Pumpkins abound during this month of harvest festivals and Halloween, selected mostly for their decorative appeal and use in desserts. But behind that carved face hide benefits beyond the porch lantern or pie tin:
Rich in cholesterol-lowering phytosterols, pumpkin seeds are also high in manganese, magnesium, iron, and zinc. Studies find they have an anti-inflammatory effect and support prostate as well as bone health. Enjoy the seeds dried with a dash of salt, or mix them into salads, sautéed veggies, or even your morning cereal for a robust protein enhancer.
Saturated in beta-carotene, pumpkin fights free radicals and promotes eye health. It’s low in calories, too, and may help stabilize blood pressure along with blood sugar. New studies even suggest Asian pumpkin extract may impede effects of type 1 diabetes. Try pumpkin in soups or as a cooked side dish. Remove seeds and stem, cut into pieces, and boil in an inch of water for about 20 minutes or bake for an hour at 350 degrees. To puree, peel the skin and blend the cooked meat.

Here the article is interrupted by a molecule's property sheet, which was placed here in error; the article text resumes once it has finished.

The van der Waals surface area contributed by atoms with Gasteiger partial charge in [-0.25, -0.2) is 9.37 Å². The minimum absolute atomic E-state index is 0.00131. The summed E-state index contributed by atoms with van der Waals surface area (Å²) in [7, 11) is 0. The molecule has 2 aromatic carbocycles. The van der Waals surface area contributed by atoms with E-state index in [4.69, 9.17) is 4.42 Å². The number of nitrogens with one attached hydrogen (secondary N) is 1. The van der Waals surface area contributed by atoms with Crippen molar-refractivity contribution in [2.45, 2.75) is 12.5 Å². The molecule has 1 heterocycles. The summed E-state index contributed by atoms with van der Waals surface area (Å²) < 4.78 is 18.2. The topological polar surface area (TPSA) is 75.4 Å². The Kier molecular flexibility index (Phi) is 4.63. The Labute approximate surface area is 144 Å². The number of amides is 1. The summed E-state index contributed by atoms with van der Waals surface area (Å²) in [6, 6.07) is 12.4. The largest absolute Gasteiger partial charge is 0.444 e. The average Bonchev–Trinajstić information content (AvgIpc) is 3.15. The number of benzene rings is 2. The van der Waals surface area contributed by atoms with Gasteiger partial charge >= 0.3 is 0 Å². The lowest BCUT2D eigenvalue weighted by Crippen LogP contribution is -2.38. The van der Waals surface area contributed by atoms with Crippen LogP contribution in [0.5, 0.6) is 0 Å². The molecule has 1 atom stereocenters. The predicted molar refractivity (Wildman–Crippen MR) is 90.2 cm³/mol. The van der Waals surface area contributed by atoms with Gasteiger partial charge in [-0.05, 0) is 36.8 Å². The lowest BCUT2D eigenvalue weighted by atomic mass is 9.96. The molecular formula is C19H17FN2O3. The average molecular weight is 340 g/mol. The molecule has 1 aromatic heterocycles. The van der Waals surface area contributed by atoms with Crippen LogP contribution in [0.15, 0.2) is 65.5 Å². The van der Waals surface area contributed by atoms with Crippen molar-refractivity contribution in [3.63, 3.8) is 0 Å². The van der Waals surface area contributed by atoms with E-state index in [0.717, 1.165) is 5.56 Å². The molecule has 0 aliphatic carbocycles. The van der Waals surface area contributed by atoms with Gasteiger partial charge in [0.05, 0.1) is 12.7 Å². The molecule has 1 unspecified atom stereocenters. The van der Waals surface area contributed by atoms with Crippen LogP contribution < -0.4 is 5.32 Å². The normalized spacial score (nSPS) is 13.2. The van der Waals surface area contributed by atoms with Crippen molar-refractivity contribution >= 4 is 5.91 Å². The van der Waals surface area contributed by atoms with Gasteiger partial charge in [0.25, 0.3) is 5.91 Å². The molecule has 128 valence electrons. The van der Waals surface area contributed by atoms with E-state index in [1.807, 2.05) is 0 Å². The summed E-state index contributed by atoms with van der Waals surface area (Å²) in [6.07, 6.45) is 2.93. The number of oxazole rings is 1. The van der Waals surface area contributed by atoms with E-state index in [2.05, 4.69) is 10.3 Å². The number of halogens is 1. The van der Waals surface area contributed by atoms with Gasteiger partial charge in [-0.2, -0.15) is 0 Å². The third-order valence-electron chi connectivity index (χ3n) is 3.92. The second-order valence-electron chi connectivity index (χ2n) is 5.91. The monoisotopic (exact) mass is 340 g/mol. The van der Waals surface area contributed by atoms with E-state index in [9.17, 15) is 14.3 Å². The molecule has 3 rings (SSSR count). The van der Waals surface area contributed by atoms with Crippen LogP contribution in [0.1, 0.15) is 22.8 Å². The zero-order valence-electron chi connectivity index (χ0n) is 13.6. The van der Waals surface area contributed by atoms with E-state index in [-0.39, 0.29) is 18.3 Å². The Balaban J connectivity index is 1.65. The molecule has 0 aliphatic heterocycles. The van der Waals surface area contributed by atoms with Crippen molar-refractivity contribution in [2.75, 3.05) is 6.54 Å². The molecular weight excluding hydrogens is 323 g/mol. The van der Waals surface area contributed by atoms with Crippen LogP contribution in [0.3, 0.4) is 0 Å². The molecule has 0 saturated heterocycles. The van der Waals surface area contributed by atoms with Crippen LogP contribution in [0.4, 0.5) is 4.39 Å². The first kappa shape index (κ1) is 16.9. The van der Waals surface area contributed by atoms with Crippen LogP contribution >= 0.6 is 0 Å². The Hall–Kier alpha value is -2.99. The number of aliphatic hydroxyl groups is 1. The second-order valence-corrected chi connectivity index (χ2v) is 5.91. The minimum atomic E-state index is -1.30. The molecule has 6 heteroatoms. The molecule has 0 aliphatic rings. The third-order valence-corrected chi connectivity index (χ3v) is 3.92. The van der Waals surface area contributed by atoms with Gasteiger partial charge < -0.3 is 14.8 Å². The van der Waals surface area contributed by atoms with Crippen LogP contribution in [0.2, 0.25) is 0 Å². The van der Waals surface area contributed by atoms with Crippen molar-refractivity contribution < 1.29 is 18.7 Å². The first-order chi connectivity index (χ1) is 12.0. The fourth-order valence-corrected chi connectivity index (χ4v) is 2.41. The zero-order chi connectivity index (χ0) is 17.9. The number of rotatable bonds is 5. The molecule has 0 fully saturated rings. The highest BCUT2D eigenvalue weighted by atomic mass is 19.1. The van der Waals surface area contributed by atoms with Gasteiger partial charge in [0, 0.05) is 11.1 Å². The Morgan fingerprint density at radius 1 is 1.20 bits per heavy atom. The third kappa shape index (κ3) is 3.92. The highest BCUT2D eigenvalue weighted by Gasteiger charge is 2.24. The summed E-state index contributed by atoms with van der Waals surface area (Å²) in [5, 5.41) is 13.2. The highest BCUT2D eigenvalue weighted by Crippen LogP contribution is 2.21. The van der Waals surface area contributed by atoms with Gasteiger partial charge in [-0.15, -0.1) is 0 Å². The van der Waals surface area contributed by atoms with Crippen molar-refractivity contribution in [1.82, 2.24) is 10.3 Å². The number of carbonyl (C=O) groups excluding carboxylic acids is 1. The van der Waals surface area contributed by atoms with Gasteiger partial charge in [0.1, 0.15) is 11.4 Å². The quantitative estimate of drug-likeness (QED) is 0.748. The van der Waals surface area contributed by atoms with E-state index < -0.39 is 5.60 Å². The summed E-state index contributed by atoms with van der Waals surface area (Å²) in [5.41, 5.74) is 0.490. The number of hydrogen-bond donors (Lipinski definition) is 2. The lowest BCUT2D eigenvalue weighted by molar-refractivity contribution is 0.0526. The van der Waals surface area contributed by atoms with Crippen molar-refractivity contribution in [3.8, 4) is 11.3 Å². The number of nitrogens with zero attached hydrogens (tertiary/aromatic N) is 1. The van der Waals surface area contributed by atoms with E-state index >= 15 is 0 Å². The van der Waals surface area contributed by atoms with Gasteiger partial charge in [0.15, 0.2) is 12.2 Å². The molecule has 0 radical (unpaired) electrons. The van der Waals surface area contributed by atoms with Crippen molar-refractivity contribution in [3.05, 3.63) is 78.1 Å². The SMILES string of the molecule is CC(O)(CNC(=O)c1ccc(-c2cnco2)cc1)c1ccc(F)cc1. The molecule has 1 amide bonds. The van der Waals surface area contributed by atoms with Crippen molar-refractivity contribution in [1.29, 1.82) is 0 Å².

Choose small pumpkins (2-6 pounds) with at least 1-inch stems and vibrant orange exteriors that don’t flake or scratch when you scrape them with your fingernail.